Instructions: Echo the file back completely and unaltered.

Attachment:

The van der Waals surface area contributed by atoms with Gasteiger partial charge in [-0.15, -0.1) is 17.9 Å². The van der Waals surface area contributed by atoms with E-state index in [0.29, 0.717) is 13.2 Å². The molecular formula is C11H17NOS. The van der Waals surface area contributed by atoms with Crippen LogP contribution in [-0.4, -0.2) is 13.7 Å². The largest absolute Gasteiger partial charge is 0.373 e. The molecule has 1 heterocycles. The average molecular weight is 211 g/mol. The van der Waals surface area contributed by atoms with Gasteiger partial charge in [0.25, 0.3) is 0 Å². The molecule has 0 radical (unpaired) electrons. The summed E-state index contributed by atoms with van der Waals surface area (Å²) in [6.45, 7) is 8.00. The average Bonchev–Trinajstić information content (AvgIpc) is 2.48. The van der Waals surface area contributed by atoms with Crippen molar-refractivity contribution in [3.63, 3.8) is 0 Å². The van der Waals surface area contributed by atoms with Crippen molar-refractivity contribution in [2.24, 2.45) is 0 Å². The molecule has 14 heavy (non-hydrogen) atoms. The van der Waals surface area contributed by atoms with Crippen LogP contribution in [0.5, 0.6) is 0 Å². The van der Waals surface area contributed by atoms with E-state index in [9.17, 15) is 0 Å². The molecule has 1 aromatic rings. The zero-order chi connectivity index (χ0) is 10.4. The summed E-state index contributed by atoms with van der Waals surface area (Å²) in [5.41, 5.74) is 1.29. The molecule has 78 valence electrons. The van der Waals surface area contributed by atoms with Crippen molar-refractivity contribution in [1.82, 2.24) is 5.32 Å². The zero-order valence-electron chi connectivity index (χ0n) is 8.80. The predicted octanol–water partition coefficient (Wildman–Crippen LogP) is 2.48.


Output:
The van der Waals surface area contributed by atoms with Gasteiger partial charge in [-0.15, -0.1) is 17.9 Å². The van der Waals surface area contributed by atoms with E-state index in [0.29, 0.717) is 13.2 Å². The molecular formula is C11H17NOS. The van der Waals surface area contributed by atoms with Crippen LogP contribution in [-0.4, -0.2) is 13.7 Å². The largest absolute Gasteiger partial charge is 0.373 e. The molecule has 1 heterocycles. The average molecular weight is 211 g/mol. The van der Waals surface area contributed by atoms with Gasteiger partial charge in [0.25, 0.3) is 0 Å². The molecule has 0 radical (unpaired) electrons. The summed E-state index contributed by atoms with van der Waals surface area (Å²) in [6.45, 7) is 8.00. The average Bonchev–Trinajstić information content (AvgIpc) is 2.48. The van der Waals surface area contributed by atoms with Crippen molar-refractivity contribution in [3.63, 3.8) is 0 Å². The van der Waals surface area contributed by atoms with Crippen molar-refractivity contribution in [2.24, 2.45) is 0 Å². The molecule has 14 heavy (non-hydrogen) atoms. The van der Waals surface area contributed by atoms with Crippen LogP contribution in [0.5, 0.6) is 0 Å². The van der Waals surface area contributed by atoms with E-state index in [9.17, 15) is 0 Å². The molecule has 1 aromatic rings. The zero-order chi connectivity index (χ0) is 10.4. The summed E-state index contributed by atoms with van der Waals surface area (Å²) in [5.41, 5.74) is 1.29. The molecule has 78 valence electrons. The van der Waals surface area contributed by atoms with Crippen molar-refractivity contribution in [1.82, 2.24) is 5.32 Å². The zero-order valence-electron chi connectivity index (χ0n) is 8.80. The predicted octanol–water partition coefficient (Wildman–Crippen LogP) is 2.48.